Beyond the prosecution of bribery, it appears that integrity rules are not enforced in a consistent manner. According to the OECD ACN, "it cannot be concluded that the [Public Service] Bureau upholds professional and legal standards in the civil service in general."The Bureau does not have authority to discipline breaches of integrity rules, it does not conduct regular trainings for public servants, especially at the local municipal level, and it lacks the capacity to enforce conflict of interest provisions and post-employment restrictions.
The Civil Service Bureau has prepared a legislative proposal whereby public agencies would be required to provide their employees with training on integrity rules and issues.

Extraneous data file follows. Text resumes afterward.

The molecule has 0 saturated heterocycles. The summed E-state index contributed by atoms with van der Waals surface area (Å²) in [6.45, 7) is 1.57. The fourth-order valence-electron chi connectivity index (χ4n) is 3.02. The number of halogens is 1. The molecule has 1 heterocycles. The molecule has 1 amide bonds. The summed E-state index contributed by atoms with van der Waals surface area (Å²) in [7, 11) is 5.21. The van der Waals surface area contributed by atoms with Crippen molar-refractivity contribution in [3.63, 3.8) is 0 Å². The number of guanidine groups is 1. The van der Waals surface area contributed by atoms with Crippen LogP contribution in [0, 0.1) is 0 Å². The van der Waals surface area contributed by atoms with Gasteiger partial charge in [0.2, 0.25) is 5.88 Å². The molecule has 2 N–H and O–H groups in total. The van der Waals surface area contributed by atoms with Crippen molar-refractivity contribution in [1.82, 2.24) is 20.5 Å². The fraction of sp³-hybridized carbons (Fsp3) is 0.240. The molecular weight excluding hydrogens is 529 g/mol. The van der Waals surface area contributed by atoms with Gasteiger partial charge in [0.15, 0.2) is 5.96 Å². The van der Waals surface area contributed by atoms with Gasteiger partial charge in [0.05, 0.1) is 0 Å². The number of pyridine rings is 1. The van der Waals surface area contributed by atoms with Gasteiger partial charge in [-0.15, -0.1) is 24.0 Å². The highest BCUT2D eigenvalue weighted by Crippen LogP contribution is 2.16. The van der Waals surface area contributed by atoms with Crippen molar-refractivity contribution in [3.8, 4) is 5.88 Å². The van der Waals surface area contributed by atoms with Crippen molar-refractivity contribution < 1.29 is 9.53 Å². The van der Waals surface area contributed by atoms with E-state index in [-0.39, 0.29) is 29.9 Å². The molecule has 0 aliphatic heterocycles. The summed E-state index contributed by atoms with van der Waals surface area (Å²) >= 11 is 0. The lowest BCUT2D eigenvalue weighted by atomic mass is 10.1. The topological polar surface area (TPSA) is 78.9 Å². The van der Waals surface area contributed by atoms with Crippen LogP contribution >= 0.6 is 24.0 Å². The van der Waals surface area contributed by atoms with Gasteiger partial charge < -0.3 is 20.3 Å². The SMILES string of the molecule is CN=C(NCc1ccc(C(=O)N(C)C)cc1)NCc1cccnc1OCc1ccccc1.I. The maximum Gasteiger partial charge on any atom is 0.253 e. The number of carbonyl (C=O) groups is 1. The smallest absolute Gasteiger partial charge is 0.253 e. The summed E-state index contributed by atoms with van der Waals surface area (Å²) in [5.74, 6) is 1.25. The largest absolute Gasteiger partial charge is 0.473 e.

To what extent does the public sector inform and educate the public on its role in fighting corruption?
The public sector does not presently engage in any significant activities designed to inform the public about corruption-related matters.
The government does not presently carry out any awareness-raising or educational activities in the field of anti-corruption, limiting its efforts to press conferences held by prosecutors when corruption-related crimes are solved. Thus the public only receives information about the repressive aspects of anti-corruption policies but it does not hear about pre-emptive measures, such as the development and implementation of anti-corruption strategies and action plans.One plausible explanation is that the government defines corruption rather narrowly as bribery and focuses entirely on combating it through arrests and deregulation. TI Georgia's interview with a senior government official seemed to confirm that the public service does not prioritize education of the general public about anti-corruption efforts. The official noted that, given the progress achieved in terms of reducing corruption in recent years, citizens no longer consider corruption to be a major problem in the public sector.